the trays except the bottom tray to be lifted. It is thus possible to remove the lowest tray as soon as
the product is dry. The mechanism then allows all the trays to be lowered (now tray 2 is at the bottom
of the stack). This leaves a space at the top of the stack to load a tray of fresh material.
Two types of lifting mechanism are available both of which activate four movable fingers that lift the
second tray upwards. One design is operated by a handle which is pulled downwards. The other
design, developed in Sri Lanka, has been found more suitable for use by women and here the lifting
mechanism is a car screw jack which, on winding up, lifts the four fingers.
The advantages/disadvantages of this system are:
over-drying is avoided
product quality is higher
fuel efficiency is considerably increased
a higher daily throughput is possible
the cabinet is however more expensive to construct
labour costs are higher due to loading and unloading trays at regular intervals

Tray dryers

Practical Action

in order to maximise output 24 hour working is recommended

Typical semi-continuous dryers are shown in Figure 3, which shows the lifting mechanism and the
gap above the lowest tray that is ready for removal.

Detail of lifting fingers


External lifting mechanism

Main lifting lever pivot support
Vertical lifting rods
Lifting fingers
Trays with angle iron edge bearers
Inner wall of drying cabinet
Lifting finger pivot support

Figure 3: Semi-continuous dryers

Cross flow chambers. Although Practical Action has not developed this system it is considered worth
mentioning in this short brief. In this chamber the air is blown, through a series of louvers, directly
across the trays and then re-circulated over the heater. In the early stages of drying, when a lot of
water is being removed, a high proportion of the air is vented to an exit and replaced by fresh air. As
drying proceeds the proportion of vented air is reduced. At the end of the drying cycle no air is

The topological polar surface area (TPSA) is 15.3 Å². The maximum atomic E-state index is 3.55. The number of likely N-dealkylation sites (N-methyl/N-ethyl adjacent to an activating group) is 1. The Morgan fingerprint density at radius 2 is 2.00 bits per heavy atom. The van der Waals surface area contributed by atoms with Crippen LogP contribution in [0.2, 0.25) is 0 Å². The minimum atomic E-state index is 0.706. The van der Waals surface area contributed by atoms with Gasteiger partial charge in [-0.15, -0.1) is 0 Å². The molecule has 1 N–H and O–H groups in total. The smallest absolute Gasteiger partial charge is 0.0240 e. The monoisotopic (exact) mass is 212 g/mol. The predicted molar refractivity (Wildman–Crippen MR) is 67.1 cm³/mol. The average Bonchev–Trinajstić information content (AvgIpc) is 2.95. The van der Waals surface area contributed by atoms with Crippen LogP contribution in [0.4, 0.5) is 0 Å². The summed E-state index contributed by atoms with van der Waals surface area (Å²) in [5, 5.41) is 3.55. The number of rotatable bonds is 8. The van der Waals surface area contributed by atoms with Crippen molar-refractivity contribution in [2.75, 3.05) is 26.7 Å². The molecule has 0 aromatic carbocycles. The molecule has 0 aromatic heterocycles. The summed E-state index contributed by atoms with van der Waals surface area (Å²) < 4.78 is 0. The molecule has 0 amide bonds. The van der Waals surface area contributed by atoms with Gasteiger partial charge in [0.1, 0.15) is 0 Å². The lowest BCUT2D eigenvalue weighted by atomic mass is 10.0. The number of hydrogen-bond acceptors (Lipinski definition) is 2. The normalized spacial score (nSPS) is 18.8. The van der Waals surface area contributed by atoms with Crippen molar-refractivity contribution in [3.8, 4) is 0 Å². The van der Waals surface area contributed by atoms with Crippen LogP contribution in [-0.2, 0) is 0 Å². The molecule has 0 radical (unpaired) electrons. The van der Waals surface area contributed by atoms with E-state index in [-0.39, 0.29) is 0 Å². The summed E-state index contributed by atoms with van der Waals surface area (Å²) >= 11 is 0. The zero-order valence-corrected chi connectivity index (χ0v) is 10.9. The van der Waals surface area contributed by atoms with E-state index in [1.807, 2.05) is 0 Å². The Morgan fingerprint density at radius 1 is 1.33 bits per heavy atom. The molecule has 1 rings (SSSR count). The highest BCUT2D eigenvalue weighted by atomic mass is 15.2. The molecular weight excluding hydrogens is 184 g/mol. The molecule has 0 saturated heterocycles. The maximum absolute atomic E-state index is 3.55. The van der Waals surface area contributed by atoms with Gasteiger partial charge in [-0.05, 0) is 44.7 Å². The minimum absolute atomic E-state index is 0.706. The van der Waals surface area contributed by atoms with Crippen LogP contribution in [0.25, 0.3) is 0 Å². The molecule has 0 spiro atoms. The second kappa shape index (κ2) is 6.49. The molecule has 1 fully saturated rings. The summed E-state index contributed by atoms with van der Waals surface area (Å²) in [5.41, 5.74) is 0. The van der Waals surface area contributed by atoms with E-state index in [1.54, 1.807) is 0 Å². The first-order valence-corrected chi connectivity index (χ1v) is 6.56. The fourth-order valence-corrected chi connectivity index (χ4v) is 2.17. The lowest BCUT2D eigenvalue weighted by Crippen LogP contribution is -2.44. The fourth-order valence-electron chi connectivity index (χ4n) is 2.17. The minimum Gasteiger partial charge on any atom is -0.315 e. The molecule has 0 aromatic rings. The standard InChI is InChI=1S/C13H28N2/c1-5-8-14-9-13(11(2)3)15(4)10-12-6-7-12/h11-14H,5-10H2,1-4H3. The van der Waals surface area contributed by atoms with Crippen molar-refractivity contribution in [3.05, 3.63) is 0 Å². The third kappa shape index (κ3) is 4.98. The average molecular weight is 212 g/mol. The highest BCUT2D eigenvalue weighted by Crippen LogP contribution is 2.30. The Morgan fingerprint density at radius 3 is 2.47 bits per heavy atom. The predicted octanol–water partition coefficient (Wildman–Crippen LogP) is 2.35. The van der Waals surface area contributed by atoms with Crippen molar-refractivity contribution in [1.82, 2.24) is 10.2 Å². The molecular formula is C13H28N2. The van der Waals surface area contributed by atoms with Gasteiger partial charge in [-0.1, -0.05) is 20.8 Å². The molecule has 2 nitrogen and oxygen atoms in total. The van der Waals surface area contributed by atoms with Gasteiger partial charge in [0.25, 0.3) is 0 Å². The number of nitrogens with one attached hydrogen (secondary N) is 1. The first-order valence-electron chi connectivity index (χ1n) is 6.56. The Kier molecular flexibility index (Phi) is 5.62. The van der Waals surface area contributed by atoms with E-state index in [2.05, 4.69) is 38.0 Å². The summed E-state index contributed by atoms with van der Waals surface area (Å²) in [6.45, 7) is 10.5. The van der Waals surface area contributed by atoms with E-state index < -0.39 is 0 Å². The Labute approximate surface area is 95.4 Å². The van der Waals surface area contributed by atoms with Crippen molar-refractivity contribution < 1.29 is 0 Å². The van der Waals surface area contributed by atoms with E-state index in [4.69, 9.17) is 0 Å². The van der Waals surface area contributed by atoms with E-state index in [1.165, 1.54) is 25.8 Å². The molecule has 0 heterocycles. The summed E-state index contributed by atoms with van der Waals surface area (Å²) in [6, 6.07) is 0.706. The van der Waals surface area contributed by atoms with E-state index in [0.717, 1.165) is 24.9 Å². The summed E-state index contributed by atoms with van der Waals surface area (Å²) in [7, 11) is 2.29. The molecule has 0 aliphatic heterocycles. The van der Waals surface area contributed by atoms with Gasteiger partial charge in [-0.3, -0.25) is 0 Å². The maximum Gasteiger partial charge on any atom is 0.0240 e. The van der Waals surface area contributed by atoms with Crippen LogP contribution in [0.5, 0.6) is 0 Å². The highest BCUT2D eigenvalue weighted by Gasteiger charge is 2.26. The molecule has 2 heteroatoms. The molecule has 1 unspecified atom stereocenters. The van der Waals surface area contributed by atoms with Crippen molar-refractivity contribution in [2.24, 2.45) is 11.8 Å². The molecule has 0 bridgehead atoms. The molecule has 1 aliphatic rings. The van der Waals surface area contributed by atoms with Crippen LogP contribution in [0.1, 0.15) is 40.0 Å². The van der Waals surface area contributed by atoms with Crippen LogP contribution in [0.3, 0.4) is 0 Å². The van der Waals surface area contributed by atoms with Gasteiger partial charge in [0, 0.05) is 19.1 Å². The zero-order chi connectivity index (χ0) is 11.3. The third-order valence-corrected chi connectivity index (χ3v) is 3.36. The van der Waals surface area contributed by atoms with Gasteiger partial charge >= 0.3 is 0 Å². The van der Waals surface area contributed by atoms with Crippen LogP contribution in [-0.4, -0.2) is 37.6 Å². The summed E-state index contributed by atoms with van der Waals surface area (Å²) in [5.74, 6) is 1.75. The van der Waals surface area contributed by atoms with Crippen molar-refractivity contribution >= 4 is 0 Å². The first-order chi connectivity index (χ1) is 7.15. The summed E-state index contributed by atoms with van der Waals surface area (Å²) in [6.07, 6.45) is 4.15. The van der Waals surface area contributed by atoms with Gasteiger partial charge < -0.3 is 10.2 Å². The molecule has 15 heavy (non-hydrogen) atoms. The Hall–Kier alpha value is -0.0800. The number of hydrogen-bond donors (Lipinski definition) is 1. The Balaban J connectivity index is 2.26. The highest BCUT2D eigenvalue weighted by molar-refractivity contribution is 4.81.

vented. This system then
overcomes the problems
associated with batch and
Product trays
semi-continuous cabinets in
labour costs are low as it
works like a batch dryer
Wet air
Dry air
exhaust vent
all the trays dry at the same
fuel efficiency is
Cross flow systems are
however, technically more
complex and require automatic
humidity sensors to control the
percentage of air vented during
the drying cycle.

Heating fan

A Inlet Vent
B Exhaust Vents

Opening/Closing controlled by

Figure 4: Schematic diagram of a cross flow cabinet


Tray dryers

Practical Action

Technical details
The tea chest batch dryer
This, the smallest dryer in the range, is designed to allow trials to be carried out, the production of
samples to demonstrate to buyers and for basic product costings to be calculated. Due to its low
capacity the tea chest dryer is not intended for commercial production but does allow product
development at very low cost.
Heat source:

plywood walls over wood frame

0.5 m3
6 trays
2kW electric fan heater wired with external thermostat so that fan runs
approx. 75
approx. 1kg/day

The large Practical Action semi-continuous

plywood walls over angle iron frame
cabinet 1.4 x 1.2 x 0.9m
Overall height:
15 standard trays, each 0.8m2
Heat source:
kerosene/diesel indirect heater-blower. Max heat output
60kW. Air output 2800m3
Fuel consumption:
0.8 gals/hr at 50oC
360 kg/ 24 hrs for herbs
3 workers over 24 hrs
Cost in UK:
cabinet 2000
heater 1500
The small Practical Action semi-continuous
plywood wall over wooden frame
cabinet 1.08 x 0.98 x 0.83m
Overall height:
13 trays, useful area per tray 0.53m2
Heat source:
direct gas heater/blower (max output 25kW and
470m3 air/hr
Fuel consumption:
0.5lbs per hour at 50oC
120 kg of herbs per 24 hour cycle
3 workers on shift
Cost (in UK)
cabinet 600
heater 300
The Anagi dryer
This semi-continuous dryer was developed by IT-Sri Lanka (now Practical Action South Asia) and is
the only design that uses biomass (rice husk) as a source of heat and does not require electricity.
Tray lifting is by a mechanical car jack under the cabinet. Contamination of the product is avoided
by use of a heat exchanger. As the dryer depends on natural convection of air (rather than fans) its